Several police dead and hostage held in Indonesia prison riot

JAKARTA, Indonesia: A riot at a police detention center near Indonesia's capital left five officers and a prisoner dead and another officer held hostage on Wednesday.

The Islamic State group said its fighters were involved in the violence, which officials said was triggered by a dispute over food.

Negotiations were underway for the release of the hostage, said national police spokesman Muhammad Iqbal.

Officers guard the outside of a prison in Depok after prisoners staged a riot.

He did not rule out harsh action as a "last resort" if the negotiations fail and the inmates refuse to surrender. The prison houses a large number of militant inmates.

Iqbal said an inmate was fatally shot after grabbing weapons and threatening officers. A counterterrorism investigator said four police officers were wounded and were being treated at a hospital.

The riot erupted late on Tuesday in Depok, on Jakarta's southern outskirts, where four days earlier police arrested three Islamic militants they say planned to attack a police headquarters and other police stations in the town.

The riot was sparked by a fight over food and involved Islamic militants.

Authorities said it began when an inmate shouted and banged on the walls to protest a delay in getting food from his family that was being checked by officials. Other inmates broke into the ammunition room and seized long-barreled weapons, leading to a shootout with counterterrorism officers, they said.

The Islamic State group's Amaq News Agency said its fighters took part in the riot.

In an interview with MetroTV station, police spokesman Setyo Wasisto said the inmates who provoked the riot were members of Jemaah Anshorut Daulah, a network of Indonesian extremist groups formed in 2015 that pledges allegiance to Islamic State group leader Abu Bakr al-Baghdadi.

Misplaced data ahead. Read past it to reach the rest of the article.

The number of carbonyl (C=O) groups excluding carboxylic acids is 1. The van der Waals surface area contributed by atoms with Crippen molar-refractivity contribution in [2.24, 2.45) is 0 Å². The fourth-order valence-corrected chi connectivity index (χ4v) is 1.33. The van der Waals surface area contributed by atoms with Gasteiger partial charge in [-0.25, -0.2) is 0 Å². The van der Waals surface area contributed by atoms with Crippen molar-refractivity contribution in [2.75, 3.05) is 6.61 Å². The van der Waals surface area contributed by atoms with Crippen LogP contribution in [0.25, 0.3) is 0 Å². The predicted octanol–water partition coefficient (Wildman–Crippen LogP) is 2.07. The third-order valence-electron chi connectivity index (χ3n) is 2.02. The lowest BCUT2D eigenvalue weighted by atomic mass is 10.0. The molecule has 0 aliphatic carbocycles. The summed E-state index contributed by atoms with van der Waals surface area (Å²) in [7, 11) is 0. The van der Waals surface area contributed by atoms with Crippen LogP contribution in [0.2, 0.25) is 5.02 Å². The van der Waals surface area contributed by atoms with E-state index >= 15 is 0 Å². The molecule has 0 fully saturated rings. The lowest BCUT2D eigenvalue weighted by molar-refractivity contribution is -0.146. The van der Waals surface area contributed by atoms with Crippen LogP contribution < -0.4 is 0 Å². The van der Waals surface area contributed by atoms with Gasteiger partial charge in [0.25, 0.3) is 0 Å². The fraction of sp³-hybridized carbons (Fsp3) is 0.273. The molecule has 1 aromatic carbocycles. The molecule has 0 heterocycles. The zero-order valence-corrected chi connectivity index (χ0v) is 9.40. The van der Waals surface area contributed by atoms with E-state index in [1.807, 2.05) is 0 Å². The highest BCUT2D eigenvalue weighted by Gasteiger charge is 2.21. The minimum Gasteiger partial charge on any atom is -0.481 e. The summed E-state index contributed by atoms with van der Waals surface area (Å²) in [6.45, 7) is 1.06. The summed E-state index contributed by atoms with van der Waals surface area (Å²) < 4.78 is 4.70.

The riot at the detention centre near Indonesia’s capital left a number of officers and a prisoner dead.

The network of about two dozen groups has been implicated in a number of attacks in Indonesia over the past year.

"There are about 30 to 40 hardliners and inmates from JAD who provoked other inmates," Wasisto said.

Indonesia, the world's most populous Muslim nation, has carried out a sustained crackdown on Islamic militants since the 2002 Bali bombings by the Jemaah Islamiyah network that killed 202 people, mostly foreigners.

The network was neutralised following the arrests of hundreds of its militants and leaders. But new threats have emerged recently from Islamic State group-inspired radicals who have targeted security forces and local "infidels" instead of Westerners.

It was the second riot in the detention centre since November, when detained militants attacked prison guards who were searching for contraband and cellphones.


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